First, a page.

Is Covid19 a trigger that’s causing human existence to unravel? I suspect that a keyword search on the word ‘existential’ would show a big uptick this decade. Growth capitalism, the way we practice it, is a system that places most people in a near-critical state. (If a critical state is when one more aggravation is fatal, then a near-critical state is when two more aggravations are fatal.) There are signs that this comparatively mild infectious disease has triggered a turning point in global history, and that’s partly because the climate system was already in a critical state.
While Covid19 has been a disease of the rich, and spread mainly by the rich, it is a disease that has revealed the widespread comorbidities – critical states and near-critical states – which our economically vulnerable populations experience. So while the (often oblivious) privileged sub-populations spread covid more while suffering less – not unlike the environmental consequences of careless human behaviour – it is the sub-populations in critical and near-critical states who die the most.
Our systemic problems are our systems in critical states; superficially they may have looked healthy before 2020. Since then, for those willing to see, Covid19 has become the highlighter, not the central problem. If we are homo sapiens – wise ‘men’ – we will look to solutions which destress our systems. What we should not do is aggravate our systemic problems by converting near-critical systems into critical systems; into systems that can become ‘perfect storms’, destroyable by mere straws.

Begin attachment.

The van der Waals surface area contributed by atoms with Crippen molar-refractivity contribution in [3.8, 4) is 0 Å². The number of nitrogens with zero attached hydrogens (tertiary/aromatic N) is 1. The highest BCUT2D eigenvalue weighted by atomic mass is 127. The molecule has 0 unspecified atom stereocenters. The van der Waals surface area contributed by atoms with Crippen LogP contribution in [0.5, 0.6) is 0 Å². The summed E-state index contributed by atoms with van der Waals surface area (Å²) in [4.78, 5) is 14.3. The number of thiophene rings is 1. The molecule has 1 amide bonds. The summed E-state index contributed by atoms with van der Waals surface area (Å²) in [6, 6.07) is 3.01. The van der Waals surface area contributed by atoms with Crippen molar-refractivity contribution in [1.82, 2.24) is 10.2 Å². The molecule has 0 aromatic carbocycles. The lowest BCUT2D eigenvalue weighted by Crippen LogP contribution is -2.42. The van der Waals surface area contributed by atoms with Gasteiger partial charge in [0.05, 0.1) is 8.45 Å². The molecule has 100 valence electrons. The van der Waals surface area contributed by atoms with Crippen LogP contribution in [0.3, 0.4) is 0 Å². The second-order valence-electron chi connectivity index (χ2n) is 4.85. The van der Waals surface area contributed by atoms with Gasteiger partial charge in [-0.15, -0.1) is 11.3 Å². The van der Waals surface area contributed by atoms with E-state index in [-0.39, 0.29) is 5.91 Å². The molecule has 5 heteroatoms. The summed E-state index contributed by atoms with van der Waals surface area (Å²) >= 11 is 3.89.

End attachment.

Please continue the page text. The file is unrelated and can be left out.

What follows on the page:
Is Covid19 returning?
My recent statistical analyses suggest ‘yes’. See my Tourist Europe again: Covid19 Waves compared (Evening Report, 17 October 2022). Spain has just had its worst round of Covid19 deaths since April 2020. Covid’s arriving now, in those full aircraft coming here. October is peak season for people flying from Europe to New Zealand. And of course, covid is circulating domestically, and is known to resurge as immunity wanes. It is far too soon to think that Covid19 has become just a winter problem.
If New Zealand’s ability to cope in 2020 and 2021 was weak, and required drastic emergency measures then, New Zealand’s ability to cope this summer may be even weaker. Aotearoa New Zealand is now facing a ‘cost-of-living crisis’, in an economy with severe labour shortages. The New Zealand economy is in a critical state; it is ‘supply inelastic’, meaning it has no surge capacity to respond to a new imported crisis.
Policy is now focussed on creating a recession, the only way today’s policymakers believe they can respond to recent increases in the price level. (Refer to these RNZ stories: Domestic inflation rise ‘a shocker’ – economists; Analysis: Inflation rate higher than expected; Unemployment next challenge for economy – experts.)
New Zealand as a whole was not in a critical state in February 2020. It’s closer to being in such a state today. Marginalised sub-populations will be affected most from any trigger events this decade. Many, but by no means all, vulnerable New Zealanders are of Māori or Pasifika ethnicity.
Keith Rankin (keith at rankin dot nz), trained as an economic historian, is a retired lecturer in Economics and Statistics. He lives in Auckland, New Zealand.